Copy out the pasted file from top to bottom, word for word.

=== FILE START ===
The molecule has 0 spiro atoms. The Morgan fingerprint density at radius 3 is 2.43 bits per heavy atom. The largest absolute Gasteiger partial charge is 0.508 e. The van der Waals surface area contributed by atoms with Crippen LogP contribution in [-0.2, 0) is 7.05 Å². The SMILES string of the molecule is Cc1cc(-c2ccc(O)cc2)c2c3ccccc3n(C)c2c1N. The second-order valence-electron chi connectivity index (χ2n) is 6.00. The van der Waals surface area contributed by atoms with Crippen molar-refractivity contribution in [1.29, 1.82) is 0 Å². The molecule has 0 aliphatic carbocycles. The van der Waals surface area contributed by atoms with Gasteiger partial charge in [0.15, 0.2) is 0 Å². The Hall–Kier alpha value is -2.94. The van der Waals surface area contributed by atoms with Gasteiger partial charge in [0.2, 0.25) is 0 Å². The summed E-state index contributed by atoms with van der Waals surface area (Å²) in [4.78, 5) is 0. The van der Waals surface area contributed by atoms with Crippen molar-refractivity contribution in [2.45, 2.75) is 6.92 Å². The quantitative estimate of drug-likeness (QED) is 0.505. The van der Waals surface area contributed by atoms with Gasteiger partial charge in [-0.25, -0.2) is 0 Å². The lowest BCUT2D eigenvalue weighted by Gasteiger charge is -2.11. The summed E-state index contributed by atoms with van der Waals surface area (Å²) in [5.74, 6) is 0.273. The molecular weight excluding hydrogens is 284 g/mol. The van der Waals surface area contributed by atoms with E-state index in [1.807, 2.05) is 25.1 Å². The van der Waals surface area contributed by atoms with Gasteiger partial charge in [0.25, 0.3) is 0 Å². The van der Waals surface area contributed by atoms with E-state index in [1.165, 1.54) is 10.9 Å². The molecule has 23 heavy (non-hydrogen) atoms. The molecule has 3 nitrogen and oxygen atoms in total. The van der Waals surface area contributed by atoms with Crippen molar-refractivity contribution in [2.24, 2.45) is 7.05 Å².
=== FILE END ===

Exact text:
The molecule has 0 spiro atoms. The Morgan fingerprint density at radius 3 is 2.43 bits per heavy atom. The largest absolute Gasteiger partial charge is 0.508 e. The van der Waals surface area contributed by atoms with Crippen LogP contribution in [-0.2, 0) is 7.05 Å². The SMILES string of the molecule is Cc1cc(-c2ccc(O)cc2)c2c3ccccc3n(C)c2c1N. The second-order valence-electron chi connectivity index (χ2n) is 6.00. The van der Waals surface area contributed by atoms with Crippen molar-refractivity contribution in [1.29, 1.82) is 0 Å². The molecule has 0 aliphatic carbocycles. The van der Waals surface area contributed by atoms with Gasteiger partial charge in [0.15, 0.2) is 0 Å². The Hall–Kier alpha value is -2.94. The van der Waals surface area contributed by atoms with Gasteiger partial charge in [0.2, 0.25) is 0 Å². The summed E-state index contributed by atoms with van der Waals surface area (Å²) in [4.78, 5) is 0. The van der Waals surface area contributed by atoms with Crippen molar-refractivity contribution in [2.45, 2.75) is 6.92 Å². The quantitative estimate of drug-likeness (QED) is 0.505. The van der Waals surface area contributed by atoms with Gasteiger partial charge in [-0.25, -0.2) is 0 Å². The lowest BCUT2D eigenvalue weighted by Gasteiger charge is -2.11. The summed E-state index contributed by atoms with van der Waals surface area (Å²) in [5.74, 6) is 0.273. The molecular weight excluding hydrogens is 284 g/mol. The van der Waals surface area contributed by atoms with E-state index in [1.807, 2.05) is 25.1 Å². The van der Waals surface area contributed by atoms with Gasteiger partial charge in [0.25, 0.3) is 0 Å². The van der Waals surface area contributed by atoms with E-state index in [1.165, 1.54) is 10.9 Å². The molecule has 23 heavy (non-hydrogen) atoms. The molecule has 3 nitrogen and oxygen atoms in total. The van der Waals surface area contributed by atoms with Crippen molar-refractivity contribution in [2.24, 2.45) is 7.05 Å².